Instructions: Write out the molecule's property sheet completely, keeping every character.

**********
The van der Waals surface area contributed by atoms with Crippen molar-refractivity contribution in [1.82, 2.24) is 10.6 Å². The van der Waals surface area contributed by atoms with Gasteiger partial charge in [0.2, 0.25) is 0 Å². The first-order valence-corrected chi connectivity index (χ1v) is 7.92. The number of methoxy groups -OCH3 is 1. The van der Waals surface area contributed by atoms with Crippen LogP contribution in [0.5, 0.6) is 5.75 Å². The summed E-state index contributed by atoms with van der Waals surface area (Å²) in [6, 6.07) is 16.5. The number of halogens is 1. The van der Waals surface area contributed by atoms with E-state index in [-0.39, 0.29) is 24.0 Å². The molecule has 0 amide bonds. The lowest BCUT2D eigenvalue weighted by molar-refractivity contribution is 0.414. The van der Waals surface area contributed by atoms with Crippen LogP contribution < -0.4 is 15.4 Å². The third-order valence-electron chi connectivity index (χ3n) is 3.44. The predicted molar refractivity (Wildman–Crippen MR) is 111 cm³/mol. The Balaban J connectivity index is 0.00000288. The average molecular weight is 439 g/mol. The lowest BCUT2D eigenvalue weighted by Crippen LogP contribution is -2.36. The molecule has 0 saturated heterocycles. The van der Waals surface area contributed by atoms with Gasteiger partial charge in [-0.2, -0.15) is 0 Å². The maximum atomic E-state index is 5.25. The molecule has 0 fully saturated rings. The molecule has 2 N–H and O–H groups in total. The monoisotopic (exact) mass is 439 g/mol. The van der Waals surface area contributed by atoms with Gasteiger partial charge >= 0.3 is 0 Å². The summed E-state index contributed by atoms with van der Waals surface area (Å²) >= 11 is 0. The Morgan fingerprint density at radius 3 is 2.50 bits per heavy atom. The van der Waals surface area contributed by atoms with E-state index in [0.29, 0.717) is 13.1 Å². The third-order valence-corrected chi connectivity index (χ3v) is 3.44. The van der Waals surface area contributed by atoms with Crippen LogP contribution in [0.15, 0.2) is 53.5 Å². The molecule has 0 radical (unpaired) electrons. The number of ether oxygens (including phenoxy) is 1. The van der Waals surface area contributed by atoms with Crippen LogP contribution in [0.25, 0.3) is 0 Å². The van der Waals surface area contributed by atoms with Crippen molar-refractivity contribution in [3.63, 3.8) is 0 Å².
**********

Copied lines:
The van der Waals surface area contributed by atoms with Crippen molar-refractivity contribution in [1.82, 2.24) is 10.6 Å². The van der Waals surface area contributed by atoms with Gasteiger partial charge in [0.2, 0.25) is 0 Å². The first-order valence-corrected chi connectivity index (χ1v) is 7.92. The number of methoxy groups -OCH3 is 1. The van der Waals surface area contributed by atoms with Crippen LogP contribution in [0.5, 0.6) is 5.75 Å². The summed E-state index contributed by atoms with van der Waals surface area (Å²) in [6, 6.07) is 16.5. The number of halogens is 1. The van der Waals surface area contributed by atoms with E-state index in [-0.39, 0.29) is 24.0 Å². The molecule has 0 amide bonds. The lowest BCUT2D eigenvalue weighted by molar-refractivity contribution is 0.414. The van der Waals surface area contributed by atoms with Crippen LogP contribution < -0.4 is 15.4 Å². The third-order valence-electron chi connectivity index (χ3n) is 3.44. The predicted molar refractivity (Wildman–Crippen MR) is 111 cm³/mol. The Balaban J connectivity index is 0.00000288. The average molecular weight is 439 g/mol. The lowest BCUT2D eigenvalue weighted by Crippen LogP contribution is -2.36. The molecule has 0 saturated heterocycles. The van der Waals surface area contributed by atoms with Gasteiger partial charge in [-0.2, -0.15) is 0 Å². The maximum atomic E-state index is 5.25. The molecule has 0 fully saturated rings. The molecule has 2 N–H and O–H groups in total. The monoisotopic (exact) mass is 439 g/mol. The van der Waals surface area contributed by atoms with Gasteiger partial charge >= 0.3 is 0 Å². The summed E-state index contributed by atoms with van der Waals surface area (Å²) >= 11 is 0. The Morgan fingerprint density at radius 3 is 2.50 bits per heavy atom. The van der Waals surface area contributed by atoms with E-state index in [0.29, 0.717) is 13.1 Å². The third-order valence-corrected chi connectivity index (χ3v) is 3.44. The van der Waals surface area contributed by atoms with Crippen LogP contribution in [0.15, 0.2) is 53.5 Å². The molecule has 0 radical (unpaired) electrons. The number of ether oxygens (including phenoxy) is 1. The van der Waals surface area contributed by atoms with Crippen LogP contribution in [0.25, 0.3) is 0 Å². The van der Waals surface area contributed by atoms with Crippen molar-refractivity contribution in [3.63, 3.8) is 0 Å².